Former president Jimmy Carter’s grandson makes a well-meaning entry in a long-dormant genre, the Peace Corps memoir.
Thirteen-year-old Jason Carter accompanied his grandfather on a humanitarian mission to Africa in 1988 and returned with vivid, contradictory images: one of idyllic landscapes, another of children his own age pressed into military service. One of them asked whether he knew Michael Jordan: “I was shocked,” Carter writes. “Perhaps, I thought, the gap between Africa and America is not so huge as I guessed.” Fast-forward a decade, and Carter, now a young Peace Corps volunteer assigned to the northern townships of South Africa, discovers that gap to be huge indeed, at least for blacks, even under Nelson Mandela’s government. On the scene during a time of transition when that government was diligently seeking to remake itself to serve the hitherto disenfranchised majority, Carter offers a firsthand look at life in the townships, ranging from notes on matters of daily existence to larger commentaries on matters of freedom and justice. His narrative is in the main informative, though peppered with gee-whiz enthusiasms (“Hitchhiking is one of the most liberating experiences I can imagine”) and liberal posturing (“Now that we were able to point fingers at other oppressors, we were ready to hold high the banner of justice”). Carter is at his best when he lets others do the talking, as the time a weary government minister tells him that the most surprising thing he learned about taking power was that “we just had no idea how much we had to do,” or when a passer-by in a local shop comments on his globalizing mission: “Yours is the best way to colonize a people. Americans at least give you something in return.”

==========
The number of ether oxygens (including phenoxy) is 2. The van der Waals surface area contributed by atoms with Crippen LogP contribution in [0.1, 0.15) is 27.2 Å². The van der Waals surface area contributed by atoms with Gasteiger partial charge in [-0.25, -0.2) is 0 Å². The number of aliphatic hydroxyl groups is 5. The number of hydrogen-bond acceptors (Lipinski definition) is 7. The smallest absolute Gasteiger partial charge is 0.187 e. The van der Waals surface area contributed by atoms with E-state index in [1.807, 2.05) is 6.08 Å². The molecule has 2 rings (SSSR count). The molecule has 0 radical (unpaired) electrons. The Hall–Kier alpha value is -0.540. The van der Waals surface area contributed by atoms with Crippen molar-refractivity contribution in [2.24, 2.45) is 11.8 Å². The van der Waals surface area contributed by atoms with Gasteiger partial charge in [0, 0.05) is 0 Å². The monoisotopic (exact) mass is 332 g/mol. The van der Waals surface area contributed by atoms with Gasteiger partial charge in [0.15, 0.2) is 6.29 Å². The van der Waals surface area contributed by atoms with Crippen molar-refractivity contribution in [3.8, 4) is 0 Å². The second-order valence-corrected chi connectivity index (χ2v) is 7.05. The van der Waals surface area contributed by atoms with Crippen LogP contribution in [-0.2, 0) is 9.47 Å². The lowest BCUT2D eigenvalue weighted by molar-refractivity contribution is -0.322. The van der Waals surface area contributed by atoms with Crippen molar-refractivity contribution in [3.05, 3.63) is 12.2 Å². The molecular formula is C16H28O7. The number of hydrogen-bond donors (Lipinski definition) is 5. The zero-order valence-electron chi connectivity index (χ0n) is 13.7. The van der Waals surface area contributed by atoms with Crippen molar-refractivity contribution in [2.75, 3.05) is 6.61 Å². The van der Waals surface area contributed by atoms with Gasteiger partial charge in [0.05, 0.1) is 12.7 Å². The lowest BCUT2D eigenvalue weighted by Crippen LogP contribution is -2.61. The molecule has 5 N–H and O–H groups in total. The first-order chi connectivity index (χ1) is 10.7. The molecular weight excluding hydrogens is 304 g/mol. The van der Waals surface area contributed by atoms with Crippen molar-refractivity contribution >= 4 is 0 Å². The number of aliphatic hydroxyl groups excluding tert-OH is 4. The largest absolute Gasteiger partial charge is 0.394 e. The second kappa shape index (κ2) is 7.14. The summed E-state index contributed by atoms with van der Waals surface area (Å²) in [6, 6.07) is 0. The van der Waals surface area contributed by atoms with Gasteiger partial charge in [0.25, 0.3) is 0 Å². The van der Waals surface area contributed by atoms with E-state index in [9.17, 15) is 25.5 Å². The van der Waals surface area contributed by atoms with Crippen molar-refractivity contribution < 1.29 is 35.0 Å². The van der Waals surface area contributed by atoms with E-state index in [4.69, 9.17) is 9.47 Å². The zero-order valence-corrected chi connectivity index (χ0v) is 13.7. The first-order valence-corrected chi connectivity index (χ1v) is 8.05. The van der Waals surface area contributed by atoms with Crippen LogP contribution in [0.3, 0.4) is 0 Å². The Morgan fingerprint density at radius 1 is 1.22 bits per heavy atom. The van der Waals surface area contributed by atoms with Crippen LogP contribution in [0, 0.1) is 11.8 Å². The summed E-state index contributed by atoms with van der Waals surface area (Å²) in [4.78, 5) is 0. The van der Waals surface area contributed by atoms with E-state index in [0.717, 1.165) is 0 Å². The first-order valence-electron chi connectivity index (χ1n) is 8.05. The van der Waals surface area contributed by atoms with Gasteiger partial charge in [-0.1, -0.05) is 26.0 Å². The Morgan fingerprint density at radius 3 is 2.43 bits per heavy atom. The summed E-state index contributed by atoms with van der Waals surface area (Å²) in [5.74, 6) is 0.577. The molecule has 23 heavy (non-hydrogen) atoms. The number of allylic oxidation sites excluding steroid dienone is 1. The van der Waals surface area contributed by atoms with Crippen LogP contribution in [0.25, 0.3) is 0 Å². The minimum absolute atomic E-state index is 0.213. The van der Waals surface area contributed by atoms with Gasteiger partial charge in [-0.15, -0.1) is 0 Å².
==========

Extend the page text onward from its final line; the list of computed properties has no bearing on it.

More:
A book particularly suited for those contemplating a hitch in the Peace Corps themselves.